The Male Factor

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In general, infertility is due to male factors one third of the time, female factors one third of the time and both one third of the time, so men really represent half of overall infertility cases.When we check for male infertility we look at the semen analysis, and that comprises sperm count, motility – that’s how they are swimming and how they are shaped that’s called morphology. If a man has a normal semen analysis, he is probably fertile, but not in all cases.

My advice to most men is to live a healthy life meaning eat a normal diet, stay within ideal body weight be moderate in alcohol intake, not smoke and not surround the genital area with prolonged heat exposure such as long distance bike riding. The use of a male formula vitamin with high amounts of anti-oxidants are also very helpful in maintaining sperm health.

One of the biggest no-no’s though is testosterone. Testosterone is basically a contraceptive, if a man takes testosterone he is wiping out his sperm and unfortunately that’s not commonly known. All men with a significantly abnormal semen analysis really should have an evaluation by a urologist to make sure they don’t have other health issues that need to be treated.

Some of those causes can be quite serious such as genetic problems, tumors, endocrinal hormonal problems. For men who have moderate abnormalities on their semen analysis we can improve their chances by doing intra-uterine inseminations called IUI also known as artificial insemination. We basically take the semen and wash it and get the best swimmers the A team out and then we introduce those swimmers into the partner’s uterus using a soft guide at the right time of the month.

When men have very severe semen analysis abnormality such as very low count or very low motility we can actually take the sperm and inject it directly into the egg, it’s called the intra-cytoplasmic sperm injection which is known as ICSI. Many men have become fathers because of this revolutionary procedure. It is very effective in fertilizing eggs.

Men who have had a vasectomy and want to have more children can either have a vasectomy reversal or have the sperm harvested directly from the testicle or the holding tank near the testicle called the epididymis and that’s because vasectomy is a procedure where the ejaculatory duct is blocked surgically.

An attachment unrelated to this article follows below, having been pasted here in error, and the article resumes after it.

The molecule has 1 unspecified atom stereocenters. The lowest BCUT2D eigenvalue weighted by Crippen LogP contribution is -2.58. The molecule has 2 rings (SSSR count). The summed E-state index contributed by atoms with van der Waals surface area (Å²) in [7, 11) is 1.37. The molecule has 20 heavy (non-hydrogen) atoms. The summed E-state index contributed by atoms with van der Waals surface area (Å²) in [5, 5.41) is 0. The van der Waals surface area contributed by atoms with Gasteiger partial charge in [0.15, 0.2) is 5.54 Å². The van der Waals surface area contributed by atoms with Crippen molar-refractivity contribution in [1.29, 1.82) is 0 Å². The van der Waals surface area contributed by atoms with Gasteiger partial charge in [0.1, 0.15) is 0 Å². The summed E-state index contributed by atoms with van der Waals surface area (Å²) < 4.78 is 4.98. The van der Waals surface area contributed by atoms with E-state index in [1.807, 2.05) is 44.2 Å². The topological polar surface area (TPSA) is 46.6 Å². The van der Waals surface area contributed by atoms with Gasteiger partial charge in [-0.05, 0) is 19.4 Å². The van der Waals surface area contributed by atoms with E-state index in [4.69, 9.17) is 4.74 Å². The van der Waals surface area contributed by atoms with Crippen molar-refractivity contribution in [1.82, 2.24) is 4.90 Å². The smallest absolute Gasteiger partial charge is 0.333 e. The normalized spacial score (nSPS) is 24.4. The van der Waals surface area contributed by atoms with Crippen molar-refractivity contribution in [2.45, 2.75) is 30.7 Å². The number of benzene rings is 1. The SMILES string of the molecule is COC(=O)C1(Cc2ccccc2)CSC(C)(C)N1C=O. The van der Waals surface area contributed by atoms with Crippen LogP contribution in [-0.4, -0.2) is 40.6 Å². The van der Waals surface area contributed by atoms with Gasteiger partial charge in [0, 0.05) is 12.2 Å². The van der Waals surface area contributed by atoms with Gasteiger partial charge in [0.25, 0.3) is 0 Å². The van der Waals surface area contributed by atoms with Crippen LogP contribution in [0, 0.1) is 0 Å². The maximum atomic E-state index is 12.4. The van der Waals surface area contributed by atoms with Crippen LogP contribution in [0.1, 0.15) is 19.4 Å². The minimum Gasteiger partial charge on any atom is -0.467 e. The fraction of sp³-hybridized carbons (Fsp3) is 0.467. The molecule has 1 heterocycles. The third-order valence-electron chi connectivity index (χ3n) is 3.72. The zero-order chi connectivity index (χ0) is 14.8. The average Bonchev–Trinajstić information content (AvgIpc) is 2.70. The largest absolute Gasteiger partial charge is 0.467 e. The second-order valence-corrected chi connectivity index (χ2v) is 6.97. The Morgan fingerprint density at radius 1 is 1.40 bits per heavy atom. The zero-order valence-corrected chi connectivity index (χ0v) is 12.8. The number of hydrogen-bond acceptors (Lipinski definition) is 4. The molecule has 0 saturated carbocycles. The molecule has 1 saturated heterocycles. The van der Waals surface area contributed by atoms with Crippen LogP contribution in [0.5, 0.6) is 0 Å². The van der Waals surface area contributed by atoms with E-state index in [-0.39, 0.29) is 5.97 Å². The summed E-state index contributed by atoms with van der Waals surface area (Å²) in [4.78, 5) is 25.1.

When it comes to the male partner infertility, we have had a long history of overlooking the real impact that men may have on conception and babies for many years we have trusted the semen analysis as our gauge of male infertility. In fact it is not as reliable as we thought it was. Ten years ago we started looking inside the sperm at the DNA and seeing if the DNA was fragmented and broken up.

Turns out that fragmented DNA if in high percentage can impact pregnancy and it can impact embryo development and the chance of pregnancy and even miscarriage. Treatment with anti-oxidants and vitamins actually has shown to be helpful in such conditions. More recently as the exciting area of epigenetics a phenomena where men through their lifestyle and medical condition put molecules on the DNA of sperm.

And those molecules can influence how the genes of sperm work and can impact embryo development early pregnancy loss and even trans generationally children, grandchildren and great grandchildren. So what a man eats, his medical conditions, his lifestyle choices really can impact the outcome of a pregnancy now and for future generations.

So we are now opening up this very exciting era in understanding male fertility and I think we are going to improve the outcomes of pregnancy by improving our assessment of sperm and modifying that man’s health as it comes to sperm.

In about 40% of infertile couples, the male partner is the sole or a contributing cause of infertility. A semen analysis is important in the initial evaluation. To prepare for a semen analysis, you will be asked to abstain from ejaculating for at least 48 hours. The male patient then will collect a semen sample in a cup by masturbating at home or in the physician’s office. In some instances, a semen sample may be obtained during sexual intercourse using a special condom provided by the physician.
The semen specimen is examined by microscope to determine the volume, motility, and morphology of the sperm. Sometimes two or three semen analyses are required over two to six months, as sperm quality can vary over time. Other hormonal or genetic tests may be recommended as well, depending on the type and severity of abnormalities found.

If the semen analysis reveals abnormalities, he may need to consult a clinician who specializes in male infertility. Treatment for male factor infertility may include antibiotic therapy for infection, surgical correction of varicocele or duct obstruction, or medications to improve sperm production. In some men, surgery to obtain sperm from the testis can be performed. In some cases, no obvious cause of poor sperm quality can be found. Intrauterine insemination (IUI) or IVF may then be recommended. Direct injection of a single sperm into an egg (ICSI) may be recommended as a part of the IVF process.
If no sperm are present on semen analysis or not found at surgical extraction, your physician may discuss using a sperm donor. Insemination with donor sperm may also be considered if IUI is not successful or if you and your partner do not choose to undergo IVF.


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